I think you’re overlooking the cost component here, though, and I mean cost in terms of both money and time. The advantage of starting small and improving incrementally, particularly when the budget is already tight, is the ability to use existing rail tracks. Laying high-speed rail to start would cost approximately three times as much and would also take substantially longer due to laying new track or substantially upgrading almost all existing track. The benefits side of the ledger may be smaller, but I have a hard time believing that they’re sufficiently smaller to outweigh the advantages of one-third the cost and a faster startup time.

    #347490

    agtw31
    Member

    she just told me it was 1988 when she rode the train to Vegas.

    a few years turns into a lot when you get older,i guess.

    #347491

    Parker
    Participant

    agtw31 wrote >>

    hugh59 wrote >>
    I want to see more rail transportation. I want to be able to catch a train in Columbus and be able to travel on rail throughout the country.

    you can start in Canton.
    my g/f rode the train all the way to Vagas a few years back.
    she enjoyed it,once she got past Chicago.

    Amtrak is the only game in town and they stopped service in most minor Ohio cities like Canton and Youngstown. You now have to go to Cleveland or a few other Northern Ohio cities like Toledo or Elyria, or Cinci, to ride. I think they still have service to Alliance, which is a strange location but there must be a reason for it.

    #347492
    Walker Evans
    Walker Evans
    Keymaster

    From here: Will Ohio leave the station?:

    [quote]No country or state has succeeded in launching high-speed rail at the start. Experience advises beginning slow, gradually yet steadily building capacity and drawing passengers. Look at the Pacific Northwest, including rail between Seattle and Portland. The effort began in earnest in the early 1990s, at 120,000 passengers a year and 42 miles per hour. Today? The average speed is 53 miles per hour, and annual ridership has jumped to 775,000.[/quote]

    [quote]The story is the same in North Carolina, including Charlotte and Raleigh, speeds starting in the 40s, passengers climbing since 1991 from 100,000 to 390,000 annually. Ditto for places like Illinois, Maine, Missouri and New Mexico. These areas are laying the foundation for high-speed rail. They have been successful beginning with few trains and top speeds in the range of 79 miles per hour. Now Pennsylvania is moving closer to 110 miles per hour on the route between Harrisburg and Philadelphia.[/quote]

    [quote]Who would ride initially? Experienced states point to college students, seniors, households with one vehicle. Add those without cars, and you have 3.3 million people along the corridor from Cleveland to Columbus to Dayton and Cincinnati. Critics guffawed at the projected 478,000 passengers in the first year of operation (2012). The estimate wasn’t cooked up by a governor desperate for jobs. Rather, a respected engineering firm, familiar with the efforts in other states, put together the projection.[/quote]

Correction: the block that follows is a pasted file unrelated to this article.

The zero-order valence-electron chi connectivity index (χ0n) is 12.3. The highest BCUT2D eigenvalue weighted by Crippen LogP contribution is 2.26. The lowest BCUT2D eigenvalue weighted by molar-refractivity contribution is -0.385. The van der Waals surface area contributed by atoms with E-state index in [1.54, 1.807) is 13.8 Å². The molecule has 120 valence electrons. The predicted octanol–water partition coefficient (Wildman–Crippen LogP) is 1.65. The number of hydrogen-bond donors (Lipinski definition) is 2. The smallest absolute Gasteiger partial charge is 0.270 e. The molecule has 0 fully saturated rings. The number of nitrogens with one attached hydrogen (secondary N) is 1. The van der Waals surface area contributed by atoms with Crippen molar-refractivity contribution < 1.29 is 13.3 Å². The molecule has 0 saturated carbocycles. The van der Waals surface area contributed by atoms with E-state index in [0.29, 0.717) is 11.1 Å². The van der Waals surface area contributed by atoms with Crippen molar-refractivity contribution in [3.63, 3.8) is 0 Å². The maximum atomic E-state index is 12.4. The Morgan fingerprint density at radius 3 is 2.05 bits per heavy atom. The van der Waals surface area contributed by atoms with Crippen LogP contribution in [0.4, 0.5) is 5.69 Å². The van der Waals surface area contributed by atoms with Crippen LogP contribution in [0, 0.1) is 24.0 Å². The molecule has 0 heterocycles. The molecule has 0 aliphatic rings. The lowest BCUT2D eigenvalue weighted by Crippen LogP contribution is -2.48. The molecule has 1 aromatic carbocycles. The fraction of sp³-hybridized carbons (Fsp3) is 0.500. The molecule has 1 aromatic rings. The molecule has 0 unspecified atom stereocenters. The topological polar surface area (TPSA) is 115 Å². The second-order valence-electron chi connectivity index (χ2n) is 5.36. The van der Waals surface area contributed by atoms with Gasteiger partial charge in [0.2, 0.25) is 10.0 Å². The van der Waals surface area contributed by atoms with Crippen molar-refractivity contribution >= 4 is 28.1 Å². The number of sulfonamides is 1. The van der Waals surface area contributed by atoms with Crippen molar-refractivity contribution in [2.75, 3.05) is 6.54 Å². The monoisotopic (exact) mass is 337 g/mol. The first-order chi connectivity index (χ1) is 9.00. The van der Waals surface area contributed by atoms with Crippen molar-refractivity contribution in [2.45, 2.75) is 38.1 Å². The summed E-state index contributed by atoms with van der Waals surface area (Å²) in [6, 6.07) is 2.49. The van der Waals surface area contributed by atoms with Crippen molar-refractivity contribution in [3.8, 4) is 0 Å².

[quote]What’s more, the schedule can be adjusted, Amtrak providing a first draft subject to negotiation with freight lines once the state received federal money.[/quote]

    [quote]The object isn’t to be all things to all travelers at the outset. Many aspects remain in flux, reflecting, to a degree, the pace of the application (recession to stimulus to proposal), leaving much room for the questions posed by Harris and others. What states with a track record stress is the importance of a competitive price, eight cents to 12 cents per mile, slightly better than the bus (13.5 cents), much better than the car (55 cents) and air travel ($1.30).[/quote]

    #347493

    michaelcoyote
    Participant

    I rode back on the Empire Builder from Seattle with a friend in 2005. We sprung for a “roomette” which is basically a closet with the biggest picture window ever. We stocked up on booze and snacks and brought a laptop full of movies.

    Meals were included in the cost of the room and were overall great. We ended up sharing out table with all sorts of folks of all backgrounds, including one guy who was in his late 80s and just rode the trains all over the country.

    That trip was fun as shit.

    #347494

    agtw31
    Member

    i am excited about the Charlotte/Raleigh line.

    Atlanta/Charlotte/Raleigh is a humongous business/job/college corridor.

    i have no doubt this line will do extremely well.

    as for Ohio,i think there is a mass migration away from the midwest states like Michigan,Ohio,and Indiana right now,just like there was in the late 70’s/early 80’s.

    so all that will be left are college students,and the elderly.

    #347495
    Walker Evans
    Walker Evans
    Keymaster

    agtw31 wrote >>
    i am excited about the Charlotte/Raleigh line.

    But it’s faster to drive.

    #347496

    anillo
    Participant

    what if we compromise, and drive cars on the railroad tracks. then everybody’s happy!